Mark I

It was developed by Howard Aiken at Harvard University (1944), and it was the first electromechanical computer. Instruction was provided by means of punched paper tape, which combined the functions of Babbage’s operation cards and variable cards. Each instruction had the format:

A1 A2 OP where A1 and A2 are registers storing the operands OP is the operation to be performed (e.g. +,-, x,) Mark I could do a single addition in 6 seconds and division in 12 seconds

 

ENIAC (Electronic Numerical Integrator and Computer)

It was developed by Eckert and Mauchly at the University of Pennsylvania. This was the first electronic calculator and the first general purpose digital computer. This machine was enormous, weighing 30 tones occupying 15,000 square feet of floor space and containing over 18,000 vacuum tubes. When operating, it consumed over 140 kWh of power. It had a   capability of performing 5,000 additions per second. Its memory consists of 20   “accumulators” each capable of holding a 10 digit decimal number. Each digit was       represented by a ring of 10 vacuum tubes. At any time, only one of the 10 tubes was in ON   state, representing one of the 10 digits.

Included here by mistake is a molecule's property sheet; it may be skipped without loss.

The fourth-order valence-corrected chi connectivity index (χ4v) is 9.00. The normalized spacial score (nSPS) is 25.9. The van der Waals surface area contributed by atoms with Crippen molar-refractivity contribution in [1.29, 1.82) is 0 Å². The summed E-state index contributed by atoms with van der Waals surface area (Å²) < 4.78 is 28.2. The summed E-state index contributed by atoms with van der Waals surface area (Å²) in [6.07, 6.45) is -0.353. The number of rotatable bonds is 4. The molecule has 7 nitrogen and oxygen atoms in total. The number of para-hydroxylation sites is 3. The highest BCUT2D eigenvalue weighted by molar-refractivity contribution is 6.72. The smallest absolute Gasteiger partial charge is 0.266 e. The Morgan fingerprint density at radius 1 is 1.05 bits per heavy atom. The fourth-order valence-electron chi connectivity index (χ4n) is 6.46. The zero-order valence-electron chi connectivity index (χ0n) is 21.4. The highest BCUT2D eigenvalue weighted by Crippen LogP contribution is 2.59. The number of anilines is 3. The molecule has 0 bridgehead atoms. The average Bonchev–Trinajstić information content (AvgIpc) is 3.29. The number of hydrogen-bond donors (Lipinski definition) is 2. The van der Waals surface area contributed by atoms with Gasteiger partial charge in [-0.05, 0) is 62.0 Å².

v        ENIAC did not use internally stored programs. Programs were wired on boards similar to a telephone switch board. 

v        One of the major drawbacks of ENIAC was that it had to be programmed manually by setting switches and plugging and unplugging cables.

 

G  The Von Neumann Machine

 The task of entering and altering programs for the ENIAC was extremely tedious. Von Neumann was the consultant on the ENIAC project and forward the stored program concept,

i.e. designing the computer to get its instruction by reading them from memory alongside the data and a program could be set or altered by setting the values of a portion of a memory. Based on this concept, the first true electronic computers were developed by the name EDVAC (electronic Discrete Variable Computer) and EDSAC (Electronic Delay Storage Automatic Computer).

 

 

Commercial Computers

The 1950s saw the birth of computers industry with two companies, Spery and IBM, dominating the market place. In 1947, Eckert and Mauchly develop their successful commercial computer called UNIVAC I (Universal Automatic Computer).

UNIVAC was the division of Remington Rand (later Sperry_Rand Corporation). IBM was also the major manufacturer of punched card processing equipment, and delivered its first electronic stored program computer, the IBM 701 in 1953.

Sources of Information

SOURCE: Introduction to Computer and the Internet Teaching Material